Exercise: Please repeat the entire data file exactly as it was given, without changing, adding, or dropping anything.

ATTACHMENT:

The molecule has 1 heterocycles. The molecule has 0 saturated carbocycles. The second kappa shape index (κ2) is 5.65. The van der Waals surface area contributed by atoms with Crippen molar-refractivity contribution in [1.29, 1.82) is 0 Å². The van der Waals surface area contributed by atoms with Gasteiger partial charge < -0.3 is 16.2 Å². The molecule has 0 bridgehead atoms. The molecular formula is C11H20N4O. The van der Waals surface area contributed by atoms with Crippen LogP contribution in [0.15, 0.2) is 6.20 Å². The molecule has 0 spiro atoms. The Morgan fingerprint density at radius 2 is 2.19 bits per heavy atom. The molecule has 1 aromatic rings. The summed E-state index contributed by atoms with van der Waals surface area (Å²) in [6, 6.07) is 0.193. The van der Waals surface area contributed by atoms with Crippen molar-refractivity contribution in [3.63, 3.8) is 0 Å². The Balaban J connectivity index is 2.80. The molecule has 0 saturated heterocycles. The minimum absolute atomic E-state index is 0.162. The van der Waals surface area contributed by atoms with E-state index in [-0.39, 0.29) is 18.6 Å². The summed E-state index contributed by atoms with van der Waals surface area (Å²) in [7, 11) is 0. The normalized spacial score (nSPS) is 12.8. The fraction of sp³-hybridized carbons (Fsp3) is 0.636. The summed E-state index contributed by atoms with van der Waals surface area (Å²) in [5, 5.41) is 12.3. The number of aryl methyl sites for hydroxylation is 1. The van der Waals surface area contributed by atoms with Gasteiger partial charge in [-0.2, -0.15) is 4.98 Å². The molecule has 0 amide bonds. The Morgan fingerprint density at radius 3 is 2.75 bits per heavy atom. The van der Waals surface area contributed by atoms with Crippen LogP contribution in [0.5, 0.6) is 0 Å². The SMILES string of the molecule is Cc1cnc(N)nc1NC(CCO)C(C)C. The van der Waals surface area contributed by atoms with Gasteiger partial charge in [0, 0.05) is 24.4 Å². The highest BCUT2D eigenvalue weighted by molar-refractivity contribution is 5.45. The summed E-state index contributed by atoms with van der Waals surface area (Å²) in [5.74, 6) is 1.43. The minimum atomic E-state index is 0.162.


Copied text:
The molecule has 1 heterocycles. The molecule has 0 saturated carbocycles. The second kappa shape index (κ2) is 5.65. The van der Waals surface area contributed by atoms with Crippen molar-refractivity contribution in [1.29, 1.82) is 0 Å². The van der Waals surface area contributed by atoms with Gasteiger partial charge < -0.3 is 16.2 Å². The molecule has 0 bridgehead atoms. The molecular formula is C11H20N4O. The van der Waals surface area contributed by atoms with Crippen LogP contribution in [0.15, 0.2) is 6.20 Å². The molecule has 0 spiro atoms. The Morgan fingerprint density at radius 2 is 2.19 bits per heavy atom. The molecule has 1 aromatic rings. The summed E-state index contributed by atoms with van der Waals surface area (Å²) in [6, 6.07) is 0.193. The van der Waals surface area contributed by atoms with Crippen molar-refractivity contribution in [3.63, 3.8) is 0 Å². The Balaban J connectivity index is 2.80. The molecule has 0 saturated heterocycles. The minimum absolute atomic E-state index is 0.162. The van der Waals surface area contributed by atoms with E-state index in [-0.39, 0.29) is 18.6 Å². The summed E-state index contributed by atoms with van der Waals surface area (Å²) in [7, 11) is 0. The normalized spacial score (nSPS) is 12.8. The fraction of sp³-hybridized carbons (Fsp3) is 0.636. The summed E-state index contributed by atoms with van der Waals surface area (Å²) in [5, 5.41) is 12.3. The number of aryl methyl sites for hydroxylation is 1. The van der Waals surface area contributed by atoms with Gasteiger partial charge in [-0.2, -0.15) is 4.98 Å². The molecule has 0 amide bonds. The Morgan fingerprint density at radius 3 is 2.75 bits per heavy atom. The van der Waals surface area contributed by atoms with Crippen LogP contribution in [0.5, 0.6) is 0 Å². The SMILES string of the molecule is Cc1cnc(N)nc1NC(CCO)C(C)C. The van der Waals surface area contributed by atoms with Gasteiger partial charge in [0, 0.05) is 24.4 Å². The highest BCUT2D eigenvalue weighted by molar-refractivity contribution is 5.45. The summed E-state index contributed by atoms with van der Waals surface area (Å²) in [5.74, 6) is 1.43. The minimum atomic E-state index is 0.162.